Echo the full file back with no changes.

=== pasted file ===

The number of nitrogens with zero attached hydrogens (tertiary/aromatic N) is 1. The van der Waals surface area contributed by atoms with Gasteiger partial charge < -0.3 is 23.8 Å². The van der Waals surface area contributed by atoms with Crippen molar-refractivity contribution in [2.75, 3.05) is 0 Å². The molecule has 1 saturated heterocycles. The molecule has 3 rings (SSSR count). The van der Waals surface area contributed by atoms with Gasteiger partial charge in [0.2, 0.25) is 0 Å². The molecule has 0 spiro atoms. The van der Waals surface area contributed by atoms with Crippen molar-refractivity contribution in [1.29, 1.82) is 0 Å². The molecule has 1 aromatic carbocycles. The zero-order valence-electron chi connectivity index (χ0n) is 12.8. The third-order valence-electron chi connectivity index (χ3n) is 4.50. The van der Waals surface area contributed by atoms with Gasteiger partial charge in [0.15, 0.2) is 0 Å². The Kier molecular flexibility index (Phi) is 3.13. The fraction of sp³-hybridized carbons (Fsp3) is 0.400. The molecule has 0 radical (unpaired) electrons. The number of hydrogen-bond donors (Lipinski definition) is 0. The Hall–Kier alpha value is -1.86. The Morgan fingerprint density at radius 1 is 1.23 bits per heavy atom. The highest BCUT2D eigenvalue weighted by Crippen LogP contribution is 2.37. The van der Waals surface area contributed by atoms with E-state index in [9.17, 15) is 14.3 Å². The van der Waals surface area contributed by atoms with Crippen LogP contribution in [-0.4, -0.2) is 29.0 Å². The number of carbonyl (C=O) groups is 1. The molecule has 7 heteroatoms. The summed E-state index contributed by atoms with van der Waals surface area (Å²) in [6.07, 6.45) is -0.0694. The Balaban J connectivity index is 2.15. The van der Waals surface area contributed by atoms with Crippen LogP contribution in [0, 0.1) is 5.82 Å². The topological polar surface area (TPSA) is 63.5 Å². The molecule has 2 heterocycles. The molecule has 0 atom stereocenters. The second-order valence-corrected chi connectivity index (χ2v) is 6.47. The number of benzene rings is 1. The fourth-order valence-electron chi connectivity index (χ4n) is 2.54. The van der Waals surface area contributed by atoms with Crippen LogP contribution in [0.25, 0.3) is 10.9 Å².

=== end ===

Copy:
The number of nitrogens with zero attached hydrogens (tertiary/aromatic N) is 1. The van der Waals surface area contributed by atoms with Gasteiger partial charge < -0.3 is 23.8 Å². The van der Waals surface area contributed by atoms with Crippen molar-refractivity contribution in [2.75, 3.05) is 0 Å². The molecule has 1 saturated heterocycles. The molecule has 3 rings (SSSR count). The van der Waals surface area contributed by atoms with Gasteiger partial charge in [0.2, 0.25) is 0 Å². The molecule has 0 spiro atoms. The van der Waals surface area contributed by atoms with Crippen molar-refractivity contribution in [1.29, 1.82) is 0 Å². The molecule has 1 aromatic carbocycles. The zero-order valence-electron chi connectivity index (χ0n) is 12.8. The third-order valence-electron chi connectivity index (χ3n) is 4.50. The van der Waals surface area contributed by atoms with Gasteiger partial charge in [0.15, 0.2) is 0 Å². The Kier molecular flexibility index (Phi) is 3.13. The fraction of sp³-hybridized carbons (Fsp3) is 0.400. The molecule has 0 radical (unpaired) electrons. The number of hydrogen-bond donors (Lipinski definition) is 0. The Hall–Kier alpha value is -1.86. The Morgan fingerprint density at radius 1 is 1.23 bits per heavy atom. The highest BCUT2D eigenvalue weighted by Crippen LogP contribution is 2.37. The van der Waals surface area contributed by atoms with E-state index in [9.17, 15) is 14.3 Å². The van der Waals surface area contributed by atoms with Crippen LogP contribution in [-0.4, -0.2) is 29.0 Å². The number of carbonyl (C=O) groups is 1. The molecule has 7 heteroatoms. The summed E-state index contributed by atoms with van der Waals surface area (Å²) in [6.07, 6.45) is -0.0694. The Balaban J connectivity index is 2.15. The van der Waals surface area contributed by atoms with Crippen LogP contribution in [0, 0.1) is 5.82 Å². The topological polar surface area (TPSA) is 63.5 Å². The molecule has 2 heterocycles. The molecule has 0 atom stereocenters. The second-order valence-corrected chi connectivity index (χ2v) is 6.47. The number of benzene rings is 1. The fourth-order valence-electron chi connectivity index (χ4n) is 2.54. The van der Waals surface area contributed by atoms with Crippen LogP contribution in [0.25, 0.3) is 10.9 Å².